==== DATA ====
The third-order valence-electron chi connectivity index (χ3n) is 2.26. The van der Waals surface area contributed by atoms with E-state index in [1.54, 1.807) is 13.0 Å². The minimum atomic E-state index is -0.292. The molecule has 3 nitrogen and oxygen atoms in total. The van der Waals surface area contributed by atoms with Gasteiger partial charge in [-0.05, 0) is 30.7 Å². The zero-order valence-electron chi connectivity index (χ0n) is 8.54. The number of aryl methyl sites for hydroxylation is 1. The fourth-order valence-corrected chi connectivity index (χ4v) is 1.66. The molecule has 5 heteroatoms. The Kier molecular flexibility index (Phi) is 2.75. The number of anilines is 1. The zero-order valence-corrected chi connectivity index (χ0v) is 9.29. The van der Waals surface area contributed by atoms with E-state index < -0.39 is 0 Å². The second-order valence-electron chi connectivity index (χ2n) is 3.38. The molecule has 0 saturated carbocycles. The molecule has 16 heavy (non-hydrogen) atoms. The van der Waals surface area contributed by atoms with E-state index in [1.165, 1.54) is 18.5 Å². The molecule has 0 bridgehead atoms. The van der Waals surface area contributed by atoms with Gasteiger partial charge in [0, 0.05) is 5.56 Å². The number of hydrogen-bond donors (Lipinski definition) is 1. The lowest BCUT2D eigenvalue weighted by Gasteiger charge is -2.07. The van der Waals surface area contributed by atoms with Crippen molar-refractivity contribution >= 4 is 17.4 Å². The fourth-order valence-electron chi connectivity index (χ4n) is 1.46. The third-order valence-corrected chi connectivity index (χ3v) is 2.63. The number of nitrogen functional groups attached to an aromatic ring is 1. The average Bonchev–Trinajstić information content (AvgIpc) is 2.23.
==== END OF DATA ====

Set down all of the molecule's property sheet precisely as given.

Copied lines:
The third-order valence-electron chi connectivity index (χ3n) is 2.26. The van der Waals surface area contributed by atoms with E-state index in [1.54, 1.807) is 13.0 Å². The minimum atomic E-state index is -0.292. The molecule has 3 nitrogen and oxygen atoms in total. The van der Waals surface area contributed by atoms with Gasteiger partial charge in [-0.05, 0) is 30.7 Å². The zero-order valence-electron chi connectivity index (χ0n) is 8.54. The number of aryl methyl sites for hydroxylation is 1. The fourth-order valence-corrected chi connectivity index (χ4v) is 1.66. The molecule has 5 heteroatoms. The Kier molecular flexibility index (Phi) is 2.75. The number of anilines is 1. The zero-order valence-corrected chi connectivity index (χ0v) is 9.29. The van der Waals surface area contributed by atoms with E-state index < -0.39 is 0 Å². The second-order valence-electron chi connectivity index (χ2n) is 3.38. The molecule has 0 saturated carbocycles. The molecule has 16 heavy (non-hydrogen) atoms. The van der Waals surface area contributed by atoms with E-state index in [1.165, 1.54) is 18.5 Å². The molecule has 0 bridgehead atoms. The van der Waals surface area contributed by atoms with Gasteiger partial charge in [0, 0.05) is 5.56 Å². The number of hydrogen-bond donors (Lipinski definition) is 1. The lowest BCUT2D eigenvalue weighted by Gasteiger charge is -2.07. The van der Waals surface area contributed by atoms with Crippen molar-refractivity contribution >= 4 is 17.4 Å². The fourth-order valence-electron chi connectivity index (χ4n) is 1.46. The third-order valence-corrected chi connectivity index (χ3v) is 2.63. The number of nitrogen functional groups attached to an aromatic ring is 1. The average Bonchev–Trinajstić information content (AvgIpc) is 2.23.